So I've been doing some catch-up on the trivia I missed while I was away. I'd forgotten that E3 had happened in the last couple of months, so I've skimmed over some of the press reviews of the games there. There's only a few things so far that have caught my eye; the descriptions of the new Wii games (I'm interested in how they will play), Spore (Will Wright is my favourite game designer) and BioShock (spiritual successor for the System Shock series, 'nuff said).
One thing I am a bit concerned about is how breath-takingly beautiful some of those games look. While I'm expecting most people would be impressed (and I am), I am more concerned with the specifications for this new generation of games. Frankly my PC is pretty underpowered by hardcore gamer standards. Despite being (mostly) new this year, I decided to buy cheap rather than powerful. This highlights for me one of the problems with PC gaming, which is the constant cycle of upgrades expected. New games have always pushed the envelope on what PCs can do, but these days I'm finding it harder to justify upgrading purely for the sake of a game.
Back in the nineties an upgraded PC usually meant more RAM and a faster processor, which improved work performance as well as entertainment, but these days my PC has done everything I want to do well - except for play the latest cutting-edge games. In the last few years, I've had to skip various titles I would have otherwise bought purely because they required a fancier graphics card than I had, and for just one or two games it didn't seem worth upgrading. With other PC games not requiring such high specs (especially older ones now in the bargain bin), console games, my extensive back catalogue of games I already only, and not to mention lots of other activities besides playing games all competiting for my free time, I don't need the hassle of upgrading.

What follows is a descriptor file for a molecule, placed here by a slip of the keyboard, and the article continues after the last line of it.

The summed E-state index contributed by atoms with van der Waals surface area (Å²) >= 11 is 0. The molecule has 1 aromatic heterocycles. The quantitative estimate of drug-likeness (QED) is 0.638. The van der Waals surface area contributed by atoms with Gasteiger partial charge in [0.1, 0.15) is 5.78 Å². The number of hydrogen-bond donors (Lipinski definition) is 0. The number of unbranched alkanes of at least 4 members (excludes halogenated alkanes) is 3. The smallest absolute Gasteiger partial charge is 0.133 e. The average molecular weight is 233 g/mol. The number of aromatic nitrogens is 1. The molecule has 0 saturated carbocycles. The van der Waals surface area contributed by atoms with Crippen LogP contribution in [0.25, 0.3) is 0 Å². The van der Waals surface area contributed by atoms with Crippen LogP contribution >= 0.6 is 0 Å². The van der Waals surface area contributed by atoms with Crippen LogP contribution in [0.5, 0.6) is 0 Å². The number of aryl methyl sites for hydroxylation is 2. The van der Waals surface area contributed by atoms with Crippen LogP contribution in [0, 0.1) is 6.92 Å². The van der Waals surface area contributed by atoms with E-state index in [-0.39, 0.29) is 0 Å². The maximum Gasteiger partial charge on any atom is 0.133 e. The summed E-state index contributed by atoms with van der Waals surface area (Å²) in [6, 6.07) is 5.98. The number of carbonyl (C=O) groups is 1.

Now with the extensive cross-over between PC and console games too, it's becoming more tempting to switch over to buying major releases purely on the consoles. Admittedly the new generation of consoles are trying hard to repel me from buying them with ridiculous game prices and extra features I don't need (high definition resolution isn't that necessary on a 14" TV), but eventually I'll might have to make the decision between yet-another-PC-upgrade-purely-for-games or an Xbox 360/PS3, and this time I'm leaning more towards the console. Or I might just stick with the games I already have, and with those games that don't require video cards and CPUs with an insanely large number in their description.
I've rambled on a bit too long, but there is a point in there somewhere about game development. I suspect that there's quite a lot of non-ultra-hardcore gamers like me out there who don't have a gee-whiz fancy computer but still like to play games. And if you are a game developer, whether hobbyist, indie or commercial, it would be wise to consider the decision between either going for a jaw-droppingly beautiful game, or the market of gamers who have underpowered computers. After all, what good is a beautiful game if it can't run on 95% of the PCs out there?
Right, that's enough for now. I still feel like I left my brain in Europe; got to find some more coffee.